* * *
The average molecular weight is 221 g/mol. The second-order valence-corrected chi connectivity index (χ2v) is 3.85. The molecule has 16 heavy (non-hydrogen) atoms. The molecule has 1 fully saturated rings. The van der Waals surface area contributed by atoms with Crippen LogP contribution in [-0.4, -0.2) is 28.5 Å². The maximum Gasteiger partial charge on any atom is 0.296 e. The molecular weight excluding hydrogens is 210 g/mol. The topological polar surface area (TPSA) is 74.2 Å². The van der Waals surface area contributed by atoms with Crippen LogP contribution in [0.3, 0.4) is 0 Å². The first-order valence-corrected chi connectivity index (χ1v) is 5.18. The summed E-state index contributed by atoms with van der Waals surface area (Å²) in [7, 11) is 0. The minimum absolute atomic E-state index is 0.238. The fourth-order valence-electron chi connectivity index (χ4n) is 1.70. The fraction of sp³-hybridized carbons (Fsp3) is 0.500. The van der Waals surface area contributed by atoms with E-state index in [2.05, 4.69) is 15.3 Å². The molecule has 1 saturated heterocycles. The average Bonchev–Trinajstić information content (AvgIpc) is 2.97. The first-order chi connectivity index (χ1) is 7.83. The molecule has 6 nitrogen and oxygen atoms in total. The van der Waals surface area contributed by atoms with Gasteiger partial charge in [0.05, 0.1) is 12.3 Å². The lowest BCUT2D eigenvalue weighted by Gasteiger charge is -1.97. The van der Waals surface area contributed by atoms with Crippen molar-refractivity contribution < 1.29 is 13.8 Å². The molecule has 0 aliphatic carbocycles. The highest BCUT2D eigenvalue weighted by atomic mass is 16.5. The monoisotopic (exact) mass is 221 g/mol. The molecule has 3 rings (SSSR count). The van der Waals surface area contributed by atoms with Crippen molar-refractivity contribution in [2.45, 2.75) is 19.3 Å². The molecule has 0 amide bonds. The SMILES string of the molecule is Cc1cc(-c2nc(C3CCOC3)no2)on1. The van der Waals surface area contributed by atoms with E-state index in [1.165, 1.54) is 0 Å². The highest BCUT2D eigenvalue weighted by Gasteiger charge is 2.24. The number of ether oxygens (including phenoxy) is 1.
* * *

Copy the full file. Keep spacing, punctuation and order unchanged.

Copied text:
The average molecular weight is 221 g/mol. The second-order valence-corrected chi connectivity index (χ2v) is 3.85. The molecule has 16 heavy (non-hydrogen) atoms. The molecule has 1 fully saturated rings. The van der Waals surface area contributed by atoms with Crippen LogP contribution in [-0.4, -0.2) is 28.5 Å². The maximum Gasteiger partial charge on any atom is 0.296 e. The molecular weight excluding hydrogens is 210 g/mol. The topological polar surface area (TPSA) is 74.2 Å². The van der Waals surface area contributed by atoms with Crippen LogP contribution in [0.3, 0.4) is 0 Å². The first-order valence-corrected chi connectivity index (χ1v) is 5.18. The summed E-state index contributed by atoms with van der Waals surface area (Å²) in [7, 11) is 0. The minimum absolute atomic E-state index is 0.238. The fourth-order valence-electron chi connectivity index (χ4n) is 1.70. The fraction of sp³-hybridized carbons (Fsp3) is 0.500. The van der Waals surface area contributed by atoms with E-state index in [2.05, 4.69) is 15.3 Å². The molecule has 1 saturated heterocycles. The average Bonchev–Trinajstić information content (AvgIpc) is 2.97. The first-order chi connectivity index (χ1) is 7.83. The molecule has 6 nitrogen and oxygen atoms in total. The van der Waals surface area contributed by atoms with Gasteiger partial charge in [0.05, 0.1) is 12.3 Å². The lowest BCUT2D eigenvalue weighted by Gasteiger charge is -1.97. The van der Waals surface area contributed by atoms with Crippen molar-refractivity contribution < 1.29 is 13.8 Å². The molecule has 0 aliphatic carbocycles. The highest BCUT2D eigenvalue weighted by atomic mass is 16.5. The monoisotopic (exact) mass is 221 g/mol. The molecule has 3 rings (SSSR count). The van der Waals surface area contributed by atoms with Crippen molar-refractivity contribution in [2.45, 2.75) is 19.3 Å². The molecule has 0 amide bonds. The SMILES string of the molecule is Cc1cc(-c2nc(C3CCOC3)no2)on1. The van der Waals surface area contributed by atoms with E-state index in [1.165, 1.54) is 0 Å². The highest BCUT2D eigenvalue weighted by Gasteiger charge is 2.24. The number of ether oxygens (including phenoxy) is 1.